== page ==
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Building the Swarm

Source Starfinder #43: Icebound pg. 52
The most terrifying aspect of the Swarm isn’t its ruthless consumption or alien outlook—it’s that the Swarm is virtually unstoppable. It overcomes obstacles by quickly developing an organic response. Against physical barriers, it excretes corrosive acid. Faced with thinking opponents, it deploys debilitating psychic powers. When starships threaten to stymie its invasions, it forms massive living starships of its own. Individual Swarm creatures are called components for good reason: each one is a singular element of a constantly adapting hive mind. The Swarm is thus as dangerous as it is adaptable—and it is very, very adaptable.
You can bring this same terrifying adaptability to your gaming table by inventing new Swarm creatures to plague your players. Details on how to create new aliens appears on page 126 of the Alien Archive, but there are several additional considerations when you’re making a new Swarm creature.


Source Starfinder #43: Icebound pg. 52
Swarm creatures are biological; they’re living things, even though they don’t value independence or self-sufficiency as living organisms typically do. Most Swarm components are insectoid in appearance, with segmented carapaces, vicious pincers, and other features reminiscent of insects or arthropods. They might have a stance that’s more like a humanoid creature, with two arms and two legs, but this should amplify their alien nature when topped with mandibles, antennae, or other distinctly insectoid features.
Many Swarm components have membranous wings, but not all of them can fly. In many components, but particularly in large ones, these wings are vestigial and lack the strength to lift the creature in the air. Swarm components usually have a tough exoskeleton, often with intimidating spikes or barbs. Their internal biology varies based on necessary function and form, but components nearly always contain acidic internal fluids. Even those Swarm creatures that don’t rely on acid attacks nevertheless have corrosive ichor, which might dissolve the body quickly when defeated, or even eat through a floorboard or deck plate.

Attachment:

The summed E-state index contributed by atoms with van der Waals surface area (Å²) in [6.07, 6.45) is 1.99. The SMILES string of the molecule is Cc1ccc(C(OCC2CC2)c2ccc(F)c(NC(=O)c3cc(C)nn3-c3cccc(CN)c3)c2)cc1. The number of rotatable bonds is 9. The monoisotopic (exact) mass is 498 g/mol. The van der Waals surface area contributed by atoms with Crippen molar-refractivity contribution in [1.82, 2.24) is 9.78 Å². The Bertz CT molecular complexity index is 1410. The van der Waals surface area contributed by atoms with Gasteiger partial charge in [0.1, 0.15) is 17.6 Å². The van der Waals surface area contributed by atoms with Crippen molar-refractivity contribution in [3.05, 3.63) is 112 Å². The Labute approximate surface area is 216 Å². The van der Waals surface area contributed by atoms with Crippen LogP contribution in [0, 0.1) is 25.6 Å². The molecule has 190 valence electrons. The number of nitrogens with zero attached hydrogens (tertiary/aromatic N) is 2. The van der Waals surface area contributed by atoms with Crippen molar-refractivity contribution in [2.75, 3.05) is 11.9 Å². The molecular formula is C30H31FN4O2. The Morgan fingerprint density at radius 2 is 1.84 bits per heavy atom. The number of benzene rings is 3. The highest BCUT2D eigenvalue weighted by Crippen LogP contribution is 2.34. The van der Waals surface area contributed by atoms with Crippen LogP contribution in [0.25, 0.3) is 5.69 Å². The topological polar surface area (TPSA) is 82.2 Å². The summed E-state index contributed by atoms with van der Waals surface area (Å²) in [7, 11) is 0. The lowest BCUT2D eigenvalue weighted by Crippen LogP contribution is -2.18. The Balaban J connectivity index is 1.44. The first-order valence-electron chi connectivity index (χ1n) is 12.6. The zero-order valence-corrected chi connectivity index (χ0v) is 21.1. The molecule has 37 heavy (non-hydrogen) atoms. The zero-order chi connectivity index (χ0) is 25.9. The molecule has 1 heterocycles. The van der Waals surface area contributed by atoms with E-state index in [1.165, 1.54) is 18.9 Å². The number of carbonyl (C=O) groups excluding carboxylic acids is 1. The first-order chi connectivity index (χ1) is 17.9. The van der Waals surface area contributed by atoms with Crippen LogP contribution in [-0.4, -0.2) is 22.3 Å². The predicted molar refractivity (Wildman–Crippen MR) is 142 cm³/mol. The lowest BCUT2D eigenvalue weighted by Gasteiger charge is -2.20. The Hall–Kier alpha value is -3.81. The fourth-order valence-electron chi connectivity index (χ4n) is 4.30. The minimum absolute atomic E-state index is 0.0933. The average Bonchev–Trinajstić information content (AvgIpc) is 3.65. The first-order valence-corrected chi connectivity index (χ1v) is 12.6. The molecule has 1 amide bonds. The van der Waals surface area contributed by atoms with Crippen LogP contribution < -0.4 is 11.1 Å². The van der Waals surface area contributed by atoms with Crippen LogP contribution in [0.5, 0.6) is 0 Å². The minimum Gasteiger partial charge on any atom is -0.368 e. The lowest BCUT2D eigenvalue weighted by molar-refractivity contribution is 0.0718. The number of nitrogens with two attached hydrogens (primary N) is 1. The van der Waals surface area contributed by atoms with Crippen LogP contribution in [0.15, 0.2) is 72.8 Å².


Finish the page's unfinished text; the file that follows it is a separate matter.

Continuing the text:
Source Starfinder #43: Icebound pg. 52
A Swarm component is almost never encountered alone. The PCs might get into a fight with only a single Swarm creature— such as when they want to eliminate a forward scout or overcome a tough guardian—but there are always other Swarm creatures nearby. The Swarm shares a hive mind, giving components a unity of purpose. This hive mind controls every aspect of a Swarm component’s existence, and thinks nothing of sacrificing numerous components to achieve a goal. The Swarm components themselves think nothing of being expended, as their individual will is subsumed with the hive mind.
This hive mind is strongest when Swarm components are within 30 feet of each other; at this proximity, they instantly share threat assessments and bolster each other’s mental fortitude. Swarm creatures this close to one another should always display an eerie uniformity—they walk in lockstep, turn their gaze in unison, and so on.
Swarm components work naturally as a team, and their tactics should reflect this. They typically seek to flank their foes to make them flat-footed, while those with natural ranged weaponry might provide covering fire or harrying fire to support melee fighters. Smarter components might direct weaker creatures to provoke attacks of opportunity during a retreat, to better ensure the survival of stronger Swarm.
Some Swarm components, and particularly those suitable as foes for mid-level or high-level PCs, hone their telepathic sensitivity into spell-like abilities. The spells Swarm creatures cast should vary, but they nearly always resemble psychic powers in their manifestations and effects.

Swarm Mechanics

Source Starfinder #43: Icebound pg. 52
When building a Swarm component using the monster creation rules (Alien Archive 126), keep the following points in mind.
Array: A significant majority of Swarm components use the combatant array, as they are tough creatures that rely on brute force. Specialized components might use the expert array, and only components that rely on psychic powers use the spellcaster array.
Alignment: All Swarm components are chaotic evil. Even the hive mind’s most calculated strategists pursue rapacious and destructive goals. They aren’t beholden to a sense of fair play and follow no authority other than the hive mind.
Creature Type: Swarm components are always monstrous humanoids, regardless of their appearance or function.
Creature Subtype: The swarm subtype applies to clouds or creeping collections of very small creatures; it doesn’t represent Swarm creatures. A cloud of tiny Swarm components might congregate as a swarm and have the swarm subtype, but there isn’t a specific subtype for Swarm components.
Other Grafts: Swarm components virtually never have class grafts, and only the strangest of circumstances would result in one with a template graft.